Then came the COVID-19 pandemic, bringing with it a new reality that is challenging the mental health of each and every one of us, from fears around contracting or transmitting the virus to economic uncertainty to the absence of human contact, not to mention sustained illness or the loss of a loved one. This is certainly borne out by Ipsos’ research this year; in a global study in May, around a quarter of participants in 11 countries said they were suffering from anxiety as a result of the pandemic.
Meanwhile, a September study in Canada found that three quarters (77%) of the Canadians surveyed would admit to having a mental illness but that privacy (50%), fear of different treatment (45%), and stigma (45%) continue to stop many from sharing their struggles. Turning to the impact on children, a UK study last month found that half (51%) of participating parents were concerned about pupils’ mental health and wellbeing as children return to school. All of these factors make World Mental Health Day 2020 our most important one yet.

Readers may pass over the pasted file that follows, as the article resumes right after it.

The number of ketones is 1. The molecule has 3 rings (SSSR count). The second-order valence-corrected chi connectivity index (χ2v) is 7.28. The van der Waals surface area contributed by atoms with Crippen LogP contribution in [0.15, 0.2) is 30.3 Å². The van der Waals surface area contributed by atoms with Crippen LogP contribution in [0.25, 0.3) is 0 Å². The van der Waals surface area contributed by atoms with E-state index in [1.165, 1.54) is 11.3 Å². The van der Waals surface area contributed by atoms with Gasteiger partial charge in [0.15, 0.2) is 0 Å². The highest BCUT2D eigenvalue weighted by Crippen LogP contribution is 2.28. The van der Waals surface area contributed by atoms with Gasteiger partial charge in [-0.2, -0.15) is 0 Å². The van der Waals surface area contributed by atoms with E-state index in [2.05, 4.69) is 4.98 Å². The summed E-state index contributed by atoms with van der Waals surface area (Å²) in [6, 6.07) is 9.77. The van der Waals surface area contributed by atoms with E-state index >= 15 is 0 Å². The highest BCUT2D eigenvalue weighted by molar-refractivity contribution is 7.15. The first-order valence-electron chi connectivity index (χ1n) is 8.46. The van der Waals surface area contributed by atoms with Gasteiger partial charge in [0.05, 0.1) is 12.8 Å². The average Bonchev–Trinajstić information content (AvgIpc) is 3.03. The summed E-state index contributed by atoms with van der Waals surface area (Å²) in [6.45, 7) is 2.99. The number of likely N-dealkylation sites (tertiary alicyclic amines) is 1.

As events unfold, Ipsos will continue to take the pulse of nations to help gauge the state of our global mental health. Learn more about World Mental Health Day 2020 here.